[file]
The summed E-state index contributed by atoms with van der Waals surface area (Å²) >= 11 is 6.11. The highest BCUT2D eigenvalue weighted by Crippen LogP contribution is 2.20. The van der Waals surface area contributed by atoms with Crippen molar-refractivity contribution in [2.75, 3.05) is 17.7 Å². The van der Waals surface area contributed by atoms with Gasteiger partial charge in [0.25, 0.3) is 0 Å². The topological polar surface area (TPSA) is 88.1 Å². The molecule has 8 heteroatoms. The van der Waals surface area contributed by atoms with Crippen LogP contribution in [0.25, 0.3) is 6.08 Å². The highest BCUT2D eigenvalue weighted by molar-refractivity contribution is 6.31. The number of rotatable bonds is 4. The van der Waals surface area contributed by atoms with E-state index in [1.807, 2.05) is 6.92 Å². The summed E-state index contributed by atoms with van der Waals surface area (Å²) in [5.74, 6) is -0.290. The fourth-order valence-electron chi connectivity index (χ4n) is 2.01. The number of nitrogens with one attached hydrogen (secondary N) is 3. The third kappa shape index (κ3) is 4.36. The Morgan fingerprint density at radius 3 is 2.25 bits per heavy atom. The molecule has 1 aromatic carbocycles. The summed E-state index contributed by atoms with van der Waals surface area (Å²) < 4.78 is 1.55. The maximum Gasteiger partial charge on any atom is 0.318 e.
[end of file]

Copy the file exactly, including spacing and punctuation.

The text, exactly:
The summed E-state index contributed by atoms with van der Waals surface area (Å²) >= 11 is 6.11. The highest BCUT2D eigenvalue weighted by Crippen LogP contribution is 2.20. The van der Waals surface area contributed by atoms with Crippen molar-refractivity contribution in [2.75, 3.05) is 17.7 Å². The van der Waals surface area contributed by atoms with Gasteiger partial charge in [0.25, 0.3) is 0 Å². The topological polar surface area (TPSA) is 88.1 Å². The molecule has 8 heteroatoms. The van der Waals surface area contributed by atoms with Crippen LogP contribution in [0.25, 0.3) is 6.08 Å². The highest BCUT2D eigenvalue weighted by molar-refractivity contribution is 6.31. The number of rotatable bonds is 4. The van der Waals surface area contributed by atoms with E-state index in [1.807, 2.05) is 6.92 Å². The summed E-state index contributed by atoms with van der Waals surface area (Å²) in [5.74, 6) is -0.290. The fourth-order valence-electron chi connectivity index (χ4n) is 2.01. The number of nitrogens with one attached hydrogen (secondary N) is 3. The third kappa shape index (κ3) is 4.36. The Morgan fingerprint density at radius 3 is 2.25 bits per heavy atom. The molecule has 1 aromatic carbocycles. The summed E-state index contributed by atoms with van der Waals surface area (Å²) < 4.78 is 1.55. The maximum Gasteiger partial charge on any atom is 0.318 e.